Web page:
- An additional 1% fee for cards issued outside the U.S.
Eligible merchants can also access instant deposits using WooCommerce Payments. where the money arrives within 30 minutes rather than two days.
However, bear in mind that if you have problems with accepting or receiving payments with WooCommerce, you may have delays in sorting them out—if the support team cannot help you, you may need to hire external technical expertise.
Shopify is designed to work seamlessly with payment collection and, though you pay for the privilege, it is headache-free in most cases.
Shopify vs WooCommerce: Apps and integrations
Virtually all serious ecommerce platforms work by integrating with other apps, to some extent.
The shopify app ecosystem is well-renowned and currently includes around 6,000 apps. How many apps you need to install will depend on the functionality, back-end processes, and level of marketing support you require for your store. Other apps help with store design, social media, sourcing and selling products, etc.
Shopify merchants (whether dropshipping or multichannel selling) can interact with the app store and download both free and paid apps. Paid apps can incur monthly fees ranging from $5-$250.
WooCommerce also offers a variety of plugins and “extensions” to integrate third-party services that improve your store.
Most users find that these extensions can add significantly to monthly costs (whereas many of the apps for Shopify are free). Dropshippers in particular may end up paying more through WooCommerce because of the need for paid apps to use the AliExpress and Oberlo platforms.
One of the stronger points of the WooCommerce platform is in marketing automation. Free extensions can help you promote your store (more so than with Shopify). For instance, email marketing services like Klaviyo, Drip, and MailChimp can be integrated easily with WooCommerce.
Shopify vs WooCommerce: Speed, SEO and mobile performance
Page load speed is important for user experience and also Google rankings. Slow speeds can harm rankings and send less traffic your way.
Shopify is built for ecommerce transactions and fares well for page load speeds. It generally outperforms its competitors in this respect and few would doubt that Shopify pages load a little faster than WordPress WooCommerce pages.
To match the speed of Shopify, a WooCommerce store is likely to require considerable development work, which gets expensive. Even then, unless your site is hosted by a premium hosting service, it can be tough to match.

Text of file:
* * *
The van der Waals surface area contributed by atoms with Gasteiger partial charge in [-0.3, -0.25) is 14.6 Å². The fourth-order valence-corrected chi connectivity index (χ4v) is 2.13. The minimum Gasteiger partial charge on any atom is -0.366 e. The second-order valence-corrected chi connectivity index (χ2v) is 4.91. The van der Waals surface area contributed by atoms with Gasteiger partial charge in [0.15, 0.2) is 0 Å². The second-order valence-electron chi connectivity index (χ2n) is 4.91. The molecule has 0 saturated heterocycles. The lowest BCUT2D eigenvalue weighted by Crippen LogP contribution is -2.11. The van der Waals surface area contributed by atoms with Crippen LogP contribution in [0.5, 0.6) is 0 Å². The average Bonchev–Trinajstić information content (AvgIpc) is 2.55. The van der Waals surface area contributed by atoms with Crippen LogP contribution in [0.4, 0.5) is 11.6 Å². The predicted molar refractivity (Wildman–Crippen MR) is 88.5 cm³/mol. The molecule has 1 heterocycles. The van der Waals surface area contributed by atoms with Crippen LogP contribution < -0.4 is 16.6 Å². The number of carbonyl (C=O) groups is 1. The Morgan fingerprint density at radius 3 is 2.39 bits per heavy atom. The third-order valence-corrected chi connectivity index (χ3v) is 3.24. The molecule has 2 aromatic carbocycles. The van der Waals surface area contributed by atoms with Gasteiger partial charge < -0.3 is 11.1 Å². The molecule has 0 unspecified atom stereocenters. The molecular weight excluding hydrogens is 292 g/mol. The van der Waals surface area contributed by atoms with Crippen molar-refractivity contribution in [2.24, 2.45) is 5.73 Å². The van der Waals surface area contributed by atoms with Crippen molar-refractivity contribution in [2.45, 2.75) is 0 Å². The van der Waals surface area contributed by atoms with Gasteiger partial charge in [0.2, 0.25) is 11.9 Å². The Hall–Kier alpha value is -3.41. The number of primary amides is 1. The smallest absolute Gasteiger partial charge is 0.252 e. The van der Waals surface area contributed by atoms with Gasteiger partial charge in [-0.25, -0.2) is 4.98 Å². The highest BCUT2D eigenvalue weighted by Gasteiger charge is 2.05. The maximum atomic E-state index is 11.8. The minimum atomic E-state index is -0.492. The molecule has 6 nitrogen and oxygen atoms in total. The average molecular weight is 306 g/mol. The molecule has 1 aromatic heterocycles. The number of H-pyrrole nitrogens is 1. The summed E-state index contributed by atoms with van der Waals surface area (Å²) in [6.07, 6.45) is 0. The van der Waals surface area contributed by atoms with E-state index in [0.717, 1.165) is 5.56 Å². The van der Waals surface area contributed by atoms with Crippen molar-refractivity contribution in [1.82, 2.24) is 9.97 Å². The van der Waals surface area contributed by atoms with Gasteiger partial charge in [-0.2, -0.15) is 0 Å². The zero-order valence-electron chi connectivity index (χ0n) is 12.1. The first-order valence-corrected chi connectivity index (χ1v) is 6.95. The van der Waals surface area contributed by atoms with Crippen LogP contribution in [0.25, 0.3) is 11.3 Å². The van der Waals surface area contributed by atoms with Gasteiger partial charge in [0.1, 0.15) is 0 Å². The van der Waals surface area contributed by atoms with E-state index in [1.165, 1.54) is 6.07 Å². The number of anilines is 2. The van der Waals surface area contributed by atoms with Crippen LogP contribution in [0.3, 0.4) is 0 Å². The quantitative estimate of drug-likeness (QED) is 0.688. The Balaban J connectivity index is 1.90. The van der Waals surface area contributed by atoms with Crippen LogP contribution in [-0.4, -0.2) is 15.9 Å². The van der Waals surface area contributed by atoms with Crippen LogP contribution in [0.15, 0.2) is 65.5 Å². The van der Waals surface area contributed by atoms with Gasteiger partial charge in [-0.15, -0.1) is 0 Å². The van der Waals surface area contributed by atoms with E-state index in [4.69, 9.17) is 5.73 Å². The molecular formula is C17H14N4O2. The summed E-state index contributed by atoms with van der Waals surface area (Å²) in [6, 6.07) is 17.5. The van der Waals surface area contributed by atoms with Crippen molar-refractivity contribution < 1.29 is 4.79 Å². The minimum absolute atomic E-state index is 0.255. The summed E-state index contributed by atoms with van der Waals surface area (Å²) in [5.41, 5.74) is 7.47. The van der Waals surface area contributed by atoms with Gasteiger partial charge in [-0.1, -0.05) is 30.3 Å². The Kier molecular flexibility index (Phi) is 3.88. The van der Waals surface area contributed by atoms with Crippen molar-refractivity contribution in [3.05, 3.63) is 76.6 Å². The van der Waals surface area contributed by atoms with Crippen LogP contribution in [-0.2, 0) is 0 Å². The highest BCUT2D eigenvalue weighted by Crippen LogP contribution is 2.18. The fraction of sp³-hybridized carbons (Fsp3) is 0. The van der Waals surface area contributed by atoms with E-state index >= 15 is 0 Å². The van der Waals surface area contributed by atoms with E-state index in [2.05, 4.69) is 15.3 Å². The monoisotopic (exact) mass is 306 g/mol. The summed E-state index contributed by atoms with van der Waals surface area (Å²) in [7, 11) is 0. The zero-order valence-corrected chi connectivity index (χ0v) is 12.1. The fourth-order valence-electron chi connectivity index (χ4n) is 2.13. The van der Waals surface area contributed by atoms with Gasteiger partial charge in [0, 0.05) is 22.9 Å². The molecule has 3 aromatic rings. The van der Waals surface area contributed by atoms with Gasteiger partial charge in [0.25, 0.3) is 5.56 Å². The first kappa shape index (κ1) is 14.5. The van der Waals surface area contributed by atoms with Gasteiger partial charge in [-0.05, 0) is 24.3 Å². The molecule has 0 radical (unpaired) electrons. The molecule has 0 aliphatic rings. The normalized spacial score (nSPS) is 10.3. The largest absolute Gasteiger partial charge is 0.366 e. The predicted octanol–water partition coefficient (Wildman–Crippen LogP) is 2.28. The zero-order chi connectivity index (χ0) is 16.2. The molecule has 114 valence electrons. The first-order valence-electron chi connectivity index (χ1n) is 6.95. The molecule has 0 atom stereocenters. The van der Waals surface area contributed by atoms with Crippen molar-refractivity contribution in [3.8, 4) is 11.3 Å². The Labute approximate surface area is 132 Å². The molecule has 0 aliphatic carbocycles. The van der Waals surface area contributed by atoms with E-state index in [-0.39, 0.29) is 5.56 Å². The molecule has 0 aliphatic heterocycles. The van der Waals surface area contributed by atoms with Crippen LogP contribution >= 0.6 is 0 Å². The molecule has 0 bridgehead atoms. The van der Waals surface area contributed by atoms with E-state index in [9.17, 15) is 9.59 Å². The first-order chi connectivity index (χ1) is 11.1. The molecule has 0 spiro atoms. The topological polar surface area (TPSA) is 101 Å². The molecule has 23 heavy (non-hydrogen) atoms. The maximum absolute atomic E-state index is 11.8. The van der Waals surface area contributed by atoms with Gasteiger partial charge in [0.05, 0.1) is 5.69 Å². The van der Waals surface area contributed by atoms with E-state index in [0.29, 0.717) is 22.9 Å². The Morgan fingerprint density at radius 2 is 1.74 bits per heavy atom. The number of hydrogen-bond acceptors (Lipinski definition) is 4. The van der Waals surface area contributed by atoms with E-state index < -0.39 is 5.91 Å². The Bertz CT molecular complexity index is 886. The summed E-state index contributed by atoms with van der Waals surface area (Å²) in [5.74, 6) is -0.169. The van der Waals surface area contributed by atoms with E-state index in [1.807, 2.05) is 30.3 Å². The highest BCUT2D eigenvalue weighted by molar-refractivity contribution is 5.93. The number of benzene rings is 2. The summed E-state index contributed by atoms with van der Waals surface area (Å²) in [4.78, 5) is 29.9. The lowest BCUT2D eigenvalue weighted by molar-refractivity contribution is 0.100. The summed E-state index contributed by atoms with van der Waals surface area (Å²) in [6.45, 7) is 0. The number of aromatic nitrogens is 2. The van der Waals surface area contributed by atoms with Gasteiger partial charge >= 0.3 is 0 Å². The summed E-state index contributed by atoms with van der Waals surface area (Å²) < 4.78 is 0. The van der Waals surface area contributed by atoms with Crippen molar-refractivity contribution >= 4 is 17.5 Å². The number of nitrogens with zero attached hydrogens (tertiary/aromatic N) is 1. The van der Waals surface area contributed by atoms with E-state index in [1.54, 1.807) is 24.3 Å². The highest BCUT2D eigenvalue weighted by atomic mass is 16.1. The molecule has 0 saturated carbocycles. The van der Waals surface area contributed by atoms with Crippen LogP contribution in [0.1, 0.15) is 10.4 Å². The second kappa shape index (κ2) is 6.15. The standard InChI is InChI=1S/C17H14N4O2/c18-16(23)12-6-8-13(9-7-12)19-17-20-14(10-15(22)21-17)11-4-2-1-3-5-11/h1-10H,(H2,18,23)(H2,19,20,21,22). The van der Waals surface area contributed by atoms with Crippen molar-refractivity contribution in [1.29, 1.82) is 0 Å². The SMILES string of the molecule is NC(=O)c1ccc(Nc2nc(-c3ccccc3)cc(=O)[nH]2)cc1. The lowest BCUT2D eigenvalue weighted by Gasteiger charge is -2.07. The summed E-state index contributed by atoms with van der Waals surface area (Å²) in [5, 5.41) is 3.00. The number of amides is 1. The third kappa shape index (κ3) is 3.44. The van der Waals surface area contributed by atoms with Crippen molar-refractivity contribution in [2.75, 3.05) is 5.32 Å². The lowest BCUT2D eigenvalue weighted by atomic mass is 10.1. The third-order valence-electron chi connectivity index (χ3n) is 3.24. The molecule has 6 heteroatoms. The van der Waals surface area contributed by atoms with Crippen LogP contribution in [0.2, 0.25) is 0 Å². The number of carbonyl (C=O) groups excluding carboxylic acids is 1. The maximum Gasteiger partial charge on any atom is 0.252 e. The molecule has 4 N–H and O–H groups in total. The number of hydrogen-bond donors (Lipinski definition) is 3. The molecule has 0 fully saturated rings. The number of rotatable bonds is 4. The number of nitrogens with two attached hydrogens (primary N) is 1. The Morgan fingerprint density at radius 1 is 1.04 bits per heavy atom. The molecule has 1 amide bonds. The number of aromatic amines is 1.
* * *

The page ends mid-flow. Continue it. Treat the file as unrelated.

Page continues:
SEO is also a key performance factor for any ecommerce store. Shopify provides some limited built-in SEO tools to improve your search rankings (e.g., tools to edit metadata, URLs, image ALT texts, etc.). Free and paid SEO apps are also available to improve rankings.
WooCommerce offers plugins to help with this and most WordPress users are accustomed to adding SEO plugins like Yoast and All In One SEO.
With mobile performance, Shopify fares a little better than WooCommerce. Shopify has been accused in the past of not creating enough free mobile-first themes but that has changed in recent times.
All themes/templates provided by Shopify and WooCommerce are mobile responsive but mobile-first is the way to go in the future.
Final verdict: Shopify or WooCommerce?
Your choice between Shopify and WooCommerce may come down to:
- Whether or not you are a WordPress fan
- Whether you want an ecommerce store that gives you great design flexibility or removes the headaches
- You have the time and technical expertise to look after security, hosting, and other matters
Shopify can help you establish and scale up your store, selling an unlimited number of products internationally without having to hire any technical expertise or security concerns. If you do have an issue, a
Shopify support team is available and willing to solve it.
On the negative side, you have limited flexibility with many aspects of store setup, notwithstanding the huge array of apps that helps you customize the look, feel and performance of your store.
With WooCommerce, you get the flexibility (within the confines of the WordPress environment) but it means that it can take up more of your precious time and resources.
Both platforms provide great value but Shopify is more of a total ecommerce platform accustomed to large sales volume and growing businesses. It is also more geared towards international ecommerce and cross-border selling opportunities than WooCommerce.